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Practically everyone tells Rep. Gauthier: ‘Leave’

DFL mayors attack Voter ID; Duluth gets first gay bar; Supreme Court nominee’s impressive resumé; swine flu worries; and more.

You never want to get too far ahead of the story. But I think it is safe to say DFL Rep. Kerry Gauthier’s days as a legislator are numbered. Everyone short of your local barista is calling for Gauthier to quit. At MPR, Dan Kraker writes: “Duluth City Councilman Jay Fosle and Duluth Assistant Fire Chief Erik Simonson both say they will run as write-in candidates to replace Gauthier. Gauthier has not said whether he will stay in the race. The head of the state GOP has called on him to resign, while DFL chair Ken Martin has asked Gauthier to not seek a second term.   Simonson said that it is tough to launch a campaign amid that backdrop. ‘But we’ve got to keep in mind the bigger picture and we’ve got to move forward, we can’t just sweep it under the rug and hope it goes away,’ Simonson said.”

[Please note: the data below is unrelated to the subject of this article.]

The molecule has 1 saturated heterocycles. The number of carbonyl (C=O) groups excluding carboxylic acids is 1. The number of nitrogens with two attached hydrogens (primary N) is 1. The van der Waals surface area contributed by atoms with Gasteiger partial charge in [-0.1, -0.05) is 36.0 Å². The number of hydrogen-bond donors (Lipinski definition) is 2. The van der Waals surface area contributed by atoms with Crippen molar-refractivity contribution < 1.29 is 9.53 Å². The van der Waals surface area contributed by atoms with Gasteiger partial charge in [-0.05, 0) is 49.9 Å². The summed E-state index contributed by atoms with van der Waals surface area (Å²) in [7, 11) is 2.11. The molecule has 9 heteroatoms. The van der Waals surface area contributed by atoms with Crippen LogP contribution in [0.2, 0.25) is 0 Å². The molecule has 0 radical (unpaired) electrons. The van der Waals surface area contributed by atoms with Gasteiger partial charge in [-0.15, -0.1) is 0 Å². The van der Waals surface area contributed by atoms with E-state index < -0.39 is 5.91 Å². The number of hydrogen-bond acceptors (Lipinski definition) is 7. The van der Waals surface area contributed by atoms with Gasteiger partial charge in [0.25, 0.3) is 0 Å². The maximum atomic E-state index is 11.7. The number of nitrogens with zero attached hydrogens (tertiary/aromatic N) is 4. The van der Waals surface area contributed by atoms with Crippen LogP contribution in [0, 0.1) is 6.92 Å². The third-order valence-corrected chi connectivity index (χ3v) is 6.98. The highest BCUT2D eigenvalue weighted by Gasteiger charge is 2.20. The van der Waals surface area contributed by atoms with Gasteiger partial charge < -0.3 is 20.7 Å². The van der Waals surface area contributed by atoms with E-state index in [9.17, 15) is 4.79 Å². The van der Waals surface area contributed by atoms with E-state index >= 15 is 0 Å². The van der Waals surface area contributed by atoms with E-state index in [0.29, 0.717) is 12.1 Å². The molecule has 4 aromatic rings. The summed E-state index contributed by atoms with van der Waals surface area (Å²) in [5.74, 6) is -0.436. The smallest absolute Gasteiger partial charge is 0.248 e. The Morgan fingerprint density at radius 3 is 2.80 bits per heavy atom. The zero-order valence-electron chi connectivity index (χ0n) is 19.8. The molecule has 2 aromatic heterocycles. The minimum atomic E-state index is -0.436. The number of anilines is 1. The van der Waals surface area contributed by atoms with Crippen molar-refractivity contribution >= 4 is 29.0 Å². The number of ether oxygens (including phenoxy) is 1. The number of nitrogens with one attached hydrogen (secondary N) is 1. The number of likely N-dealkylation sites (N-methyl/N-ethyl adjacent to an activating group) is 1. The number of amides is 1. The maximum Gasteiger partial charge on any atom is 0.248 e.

Heck, even the Strib editorial board wants him gone: “Solicitation for sex in a public place with a stranger, male or female, nearly 40 years one’s junior is conduct unbecoming an elected official. That’s why House leaders of both parties, GOP House Speaker Kurt Zellers called on Gauthier to step down, and DFL Minority Leader Paul Thissen urged him not to seek re-election. … One would have to be stone-hearted not to feel some sympathy for him. But this very week is when state assistance for his flood-ravaged district is taking shape at the Capitol. Gauthier’s inability to attend to the public’s business now is telling about his ability to serve effectively in the future. He should step down.”